The designs of Slovenian architect Jože Plečnik have been subject of much attention from architetural historians, in particular his work at Prague Castle. Scholars typically describe Plečnik's renovation of the Castle as a fulfillment of Tomáš Masaryk's charge that the ancient citadel be transformed into a "democratic castle." But at the core of President Masaryk's vision for democratic Czechoslovakia was the personal religious conviction he held throughout his life. These religious ideals were shared by his daughter Alice Masaryková, who envisioned Prague Castle not only as the presidential seat but as a "sacred acropolis"—for the new republic and for all of Europe. In the architect Plečnik, she found someone capable of bringing this vision to reality.
American historian Bruce Berglund examines the relationship between Plečnik and the Masaryk family in his new book Castle and Cathedral in Modern Prague: Longing for the Sacred in a Skeptical Age. The book looks at the personal religious ideals that motivated the president, his daughter, and the architect, and it views their collaboration at the Castle in the context of Prague's religious and cultural history in the 1920s and 30s.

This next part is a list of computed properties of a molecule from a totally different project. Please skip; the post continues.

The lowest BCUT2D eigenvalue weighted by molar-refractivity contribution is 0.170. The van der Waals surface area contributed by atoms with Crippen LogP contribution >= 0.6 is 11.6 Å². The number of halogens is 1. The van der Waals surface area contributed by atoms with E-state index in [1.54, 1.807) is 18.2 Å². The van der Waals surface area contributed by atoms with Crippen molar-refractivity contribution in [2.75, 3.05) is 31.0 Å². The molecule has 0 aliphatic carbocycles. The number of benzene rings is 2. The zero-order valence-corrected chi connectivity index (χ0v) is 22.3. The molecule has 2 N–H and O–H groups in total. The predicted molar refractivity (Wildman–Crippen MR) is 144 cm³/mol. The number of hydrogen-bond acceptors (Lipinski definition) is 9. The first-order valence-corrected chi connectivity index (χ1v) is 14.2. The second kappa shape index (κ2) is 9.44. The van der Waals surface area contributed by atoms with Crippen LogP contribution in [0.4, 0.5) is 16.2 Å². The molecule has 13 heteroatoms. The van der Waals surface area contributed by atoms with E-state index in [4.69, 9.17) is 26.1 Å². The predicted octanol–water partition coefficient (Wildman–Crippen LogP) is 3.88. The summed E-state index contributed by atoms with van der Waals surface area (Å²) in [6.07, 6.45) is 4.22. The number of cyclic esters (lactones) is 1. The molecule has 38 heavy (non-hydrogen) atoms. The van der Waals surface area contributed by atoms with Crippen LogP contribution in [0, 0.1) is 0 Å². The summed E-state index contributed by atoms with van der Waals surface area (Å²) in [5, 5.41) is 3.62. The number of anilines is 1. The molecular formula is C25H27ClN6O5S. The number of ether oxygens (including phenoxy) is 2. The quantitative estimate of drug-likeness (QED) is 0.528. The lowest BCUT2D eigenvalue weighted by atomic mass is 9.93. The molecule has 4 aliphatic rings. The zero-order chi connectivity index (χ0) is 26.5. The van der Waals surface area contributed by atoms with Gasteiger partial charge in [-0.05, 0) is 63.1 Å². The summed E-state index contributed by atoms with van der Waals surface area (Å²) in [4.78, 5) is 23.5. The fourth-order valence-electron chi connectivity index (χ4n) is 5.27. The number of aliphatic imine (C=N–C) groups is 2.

Bruce Berglund is professor of history at Calvin College. He has been a Fulbright and Fulbright-Hays scholar in the Czech Republic and Slovenia. Along with Brian Porter-Szűcs of the University of Michigan, he is co-editor of the volume of essays Christianity and Modernity in Eastern Europe (Central European University Press, 2010). This collection was the product of a four-year collaborative project among scholars from the U.S. and Europe. His book Castle and Cathedral in Modern Prague: Longing for the Sacred in a Skeptical Age looks at religion and culture in interwar Prague, drawing upon works of philosophy and theology, literary essays and political speeches, and the creative work of artists and architects. He is currently writing a book on the history of world ice hockey.